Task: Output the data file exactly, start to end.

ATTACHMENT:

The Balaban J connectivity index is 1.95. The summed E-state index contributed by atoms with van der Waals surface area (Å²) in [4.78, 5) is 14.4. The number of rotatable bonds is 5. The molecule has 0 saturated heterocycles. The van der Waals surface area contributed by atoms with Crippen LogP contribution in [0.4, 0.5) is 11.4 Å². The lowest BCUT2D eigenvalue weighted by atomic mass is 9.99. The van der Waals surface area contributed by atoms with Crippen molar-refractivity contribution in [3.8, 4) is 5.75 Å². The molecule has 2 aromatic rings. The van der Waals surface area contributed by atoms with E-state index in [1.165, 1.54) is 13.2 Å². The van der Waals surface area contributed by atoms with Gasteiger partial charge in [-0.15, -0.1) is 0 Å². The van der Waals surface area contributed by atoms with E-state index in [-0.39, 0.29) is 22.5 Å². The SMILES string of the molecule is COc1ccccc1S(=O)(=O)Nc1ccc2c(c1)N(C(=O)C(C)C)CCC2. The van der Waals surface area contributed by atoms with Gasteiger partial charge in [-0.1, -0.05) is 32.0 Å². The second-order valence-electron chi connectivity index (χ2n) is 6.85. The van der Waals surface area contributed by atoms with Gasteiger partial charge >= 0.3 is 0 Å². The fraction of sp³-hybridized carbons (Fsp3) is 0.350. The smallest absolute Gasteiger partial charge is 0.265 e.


The Balaban J connectivity index is 1.95. The summed E-state index contributed by atoms with van der Waals surface area (Å²) in [4.78, 5) is 14.4. The number of rotatable bonds is 5. The molecule has 0 saturated heterocycles. The van der Waals surface area contributed by atoms with Crippen LogP contribution in [0.4, 0.5) is 11.4 Å². The lowest BCUT2D eigenvalue weighted by atomic mass is 9.99. The van der Waals surface area contributed by atoms with Crippen molar-refractivity contribution in [3.8, 4) is 5.75 Å². The molecule has 2 aromatic rings. The van der Waals surface area contributed by atoms with E-state index in [1.165, 1.54) is 13.2 Å². The van der Waals surface area contributed by atoms with Gasteiger partial charge in [-0.15, -0.1) is 0 Å². The van der Waals surface area contributed by atoms with E-state index in [-0.39, 0.29) is 22.5 Å². The SMILES string of the molecule is COc1ccccc1S(=O)(=O)Nc1ccc2c(c1)N(C(=O)C(C)C)CCC2. The van der Waals surface area contributed by atoms with Gasteiger partial charge in [-0.1, -0.05) is 32.0 Å². The second-order valence-electron chi connectivity index (χ2n) is 6.85. The van der Waals surface area contributed by atoms with Gasteiger partial charge >= 0.3 is 0 Å². The fraction of sp³-hybridized carbons (Fsp3) is 0.350. The smallest absolute Gasteiger partial charge is 0.265 e.